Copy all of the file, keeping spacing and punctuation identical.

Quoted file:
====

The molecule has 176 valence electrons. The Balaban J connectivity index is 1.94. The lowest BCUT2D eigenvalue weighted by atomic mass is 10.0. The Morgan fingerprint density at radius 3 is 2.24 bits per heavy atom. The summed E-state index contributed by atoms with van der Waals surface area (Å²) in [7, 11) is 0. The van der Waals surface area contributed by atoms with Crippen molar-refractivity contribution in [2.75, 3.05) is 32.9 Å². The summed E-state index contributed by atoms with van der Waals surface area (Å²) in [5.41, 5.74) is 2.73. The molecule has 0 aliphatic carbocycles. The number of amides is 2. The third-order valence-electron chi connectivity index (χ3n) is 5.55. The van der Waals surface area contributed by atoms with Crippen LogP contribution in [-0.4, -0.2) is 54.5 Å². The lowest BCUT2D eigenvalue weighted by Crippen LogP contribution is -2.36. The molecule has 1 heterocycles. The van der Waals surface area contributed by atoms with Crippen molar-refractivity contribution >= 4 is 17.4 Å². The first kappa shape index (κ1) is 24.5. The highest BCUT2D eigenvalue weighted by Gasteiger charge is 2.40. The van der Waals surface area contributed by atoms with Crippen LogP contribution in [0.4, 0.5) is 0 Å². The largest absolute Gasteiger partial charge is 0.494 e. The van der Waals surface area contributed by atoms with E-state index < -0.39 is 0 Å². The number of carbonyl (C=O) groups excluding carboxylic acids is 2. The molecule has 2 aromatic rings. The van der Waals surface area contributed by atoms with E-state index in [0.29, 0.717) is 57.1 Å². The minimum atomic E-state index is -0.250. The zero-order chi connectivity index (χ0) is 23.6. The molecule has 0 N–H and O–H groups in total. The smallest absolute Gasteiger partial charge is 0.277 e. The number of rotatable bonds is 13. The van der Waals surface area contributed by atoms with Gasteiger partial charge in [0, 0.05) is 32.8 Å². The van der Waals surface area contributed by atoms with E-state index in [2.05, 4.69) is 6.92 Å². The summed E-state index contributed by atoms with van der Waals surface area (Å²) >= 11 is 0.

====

The molecule has 176 valence electrons. The Balaban J connectivity index is 1.94. The lowest BCUT2D eigenvalue weighted by atomic mass is 10.0. The Morgan fingerprint density at radius 3 is 2.24 bits per heavy atom. The summed E-state index contributed by atoms with van der Waals surface area (Å²) in [7, 11) is 0. The van der Waals surface area contributed by atoms with Crippen molar-refractivity contribution in [2.75, 3.05) is 32.9 Å². The summed E-state index contributed by atoms with van der Waals surface area (Å²) in [5.41, 5.74) is 2.73. The molecule has 0 aliphatic carbocycles. The number of amides is 2. The third-order valence-electron chi connectivity index (χ3n) is 5.55. The van der Waals surface area contributed by atoms with Crippen LogP contribution in [-0.4, -0.2) is 54.5 Å². The lowest BCUT2D eigenvalue weighted by Crippen LogP contribution is -2.36. The molecule has 1 heterocycles. The van der Waals surface area contributed by atoms with Crippen molar-refractivity contribution >= 4 is 17.4 Å². The first kappa shape index (κ1) is 24.5. The highest BCUT2D eigenvalue weighted by Gasteiger charge is 2.40. The van der Waals surface area contributed by atoms with Crippen LogP contribution in [0.4, 0.5) is 0 Å². The largest absolute Gasteiger partial charge is 0.494 e. The van der Waals surface area contributed by atoms with E-state index < -0.39 is 0 Å². The number of carbonyl (C=O) groups excluding carboxylic acids is 2. The molecule has 2 aromatic rings. The van der Waals surface area contributed by atoms with E-state index in [0.29, 0.717) is 57.1 Å². The minimum atomic E-state index is -0.250. The zero-order chi connectivity index (χ0) is 23.6. The molecule has 0 N–H and O–H groups in total. The smallest absolute Gasteiger partial charge is 0.277 e. The number of rotatable bonds is 13. The van der Waals surface area contributed by atoms with Gasteiger partial charge in [0, 0.05) is 32.8 Å². The van der Waals surface area contributed by atoms with E-state index in [2.05, 4.69) is 6.92 Å². The summed E-state index contributed by atoms with van der Waals surface area (Å²) >= 11 is 0.